Shopping, like a lot of things, can produce a smile and a sweet memory or it can make you grumble for days and hate yourself. A lot of the difference lies in the attitude of you and me, the shopper. But much depends as well on the shop itself, and the face it presents to the street. Above is a shopper’s street of dreams, Rue Manzoni in Milan.
Still in Milan, where commerce takes place in settings suitable for an opera or the overthrow of the government. The Galleria Vittorio Emmanuele is centre stage, a shopping mall where you and everyone else is part of a performance–comedy, drama, money changing hands, loyalties tested.
Italy is more than Milan of course, and if you find yourself in Naples, for example, at the other end of the country, you won’t lack for chances to exercise your shopping muscles and the offerings may be quite different than Milanese high fashion.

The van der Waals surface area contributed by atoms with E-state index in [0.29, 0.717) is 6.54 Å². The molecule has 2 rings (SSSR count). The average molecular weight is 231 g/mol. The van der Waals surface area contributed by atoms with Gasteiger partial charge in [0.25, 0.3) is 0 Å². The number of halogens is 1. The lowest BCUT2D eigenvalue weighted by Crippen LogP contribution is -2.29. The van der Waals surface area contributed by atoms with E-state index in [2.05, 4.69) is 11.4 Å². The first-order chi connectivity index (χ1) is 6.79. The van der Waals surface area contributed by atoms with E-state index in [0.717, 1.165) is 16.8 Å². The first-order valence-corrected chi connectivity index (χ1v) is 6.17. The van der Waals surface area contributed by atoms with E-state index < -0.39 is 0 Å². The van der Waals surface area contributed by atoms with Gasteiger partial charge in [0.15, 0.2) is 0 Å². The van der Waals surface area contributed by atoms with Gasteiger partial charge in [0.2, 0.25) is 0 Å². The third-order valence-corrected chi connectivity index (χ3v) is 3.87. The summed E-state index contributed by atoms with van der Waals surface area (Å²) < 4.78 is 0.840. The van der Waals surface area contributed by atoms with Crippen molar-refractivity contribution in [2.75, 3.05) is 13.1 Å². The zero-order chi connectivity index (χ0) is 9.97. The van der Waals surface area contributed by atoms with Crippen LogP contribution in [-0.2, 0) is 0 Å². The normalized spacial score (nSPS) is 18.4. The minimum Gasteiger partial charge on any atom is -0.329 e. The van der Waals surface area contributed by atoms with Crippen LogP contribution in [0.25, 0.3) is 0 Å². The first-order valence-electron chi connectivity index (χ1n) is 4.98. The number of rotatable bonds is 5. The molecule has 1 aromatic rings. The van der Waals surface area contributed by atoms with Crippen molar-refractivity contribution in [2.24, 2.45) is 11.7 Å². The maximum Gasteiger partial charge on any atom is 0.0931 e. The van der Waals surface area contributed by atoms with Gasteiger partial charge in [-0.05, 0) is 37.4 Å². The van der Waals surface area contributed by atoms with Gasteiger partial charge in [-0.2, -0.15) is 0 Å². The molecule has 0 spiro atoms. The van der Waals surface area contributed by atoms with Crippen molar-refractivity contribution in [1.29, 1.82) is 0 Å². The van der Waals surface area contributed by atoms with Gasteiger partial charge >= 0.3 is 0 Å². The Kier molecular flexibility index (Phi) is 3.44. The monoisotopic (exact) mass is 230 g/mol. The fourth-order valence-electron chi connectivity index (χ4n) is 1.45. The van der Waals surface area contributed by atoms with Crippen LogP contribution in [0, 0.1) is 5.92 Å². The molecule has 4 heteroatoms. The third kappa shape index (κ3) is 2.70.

Above is a windowful of Neapolitan wood carved figures, a product of this ancient city that can be found all over the world (e.g on the giant Christmas Tree at the Metropolitan Museum in New York). Nicely photographed by this perceptive shopper.
But its not just Italy that has a history and a culture of shops and shopping. England too is what it is because of trade and traders, goods and wares, purveyors and shoppes. our life as a shopper isn’t complete until you’ve treated yourself to London. This is Regent Street, a shop front done up by architects in 2013.
This looks to us very English too, but it is in New York, via Copenhagen, albeit on “Prince” street. Nice job by Han Kjobenhavn, is a “playful” Copenhagen-based eyewear brand. Fits right in and stands out all at the same time. Found here.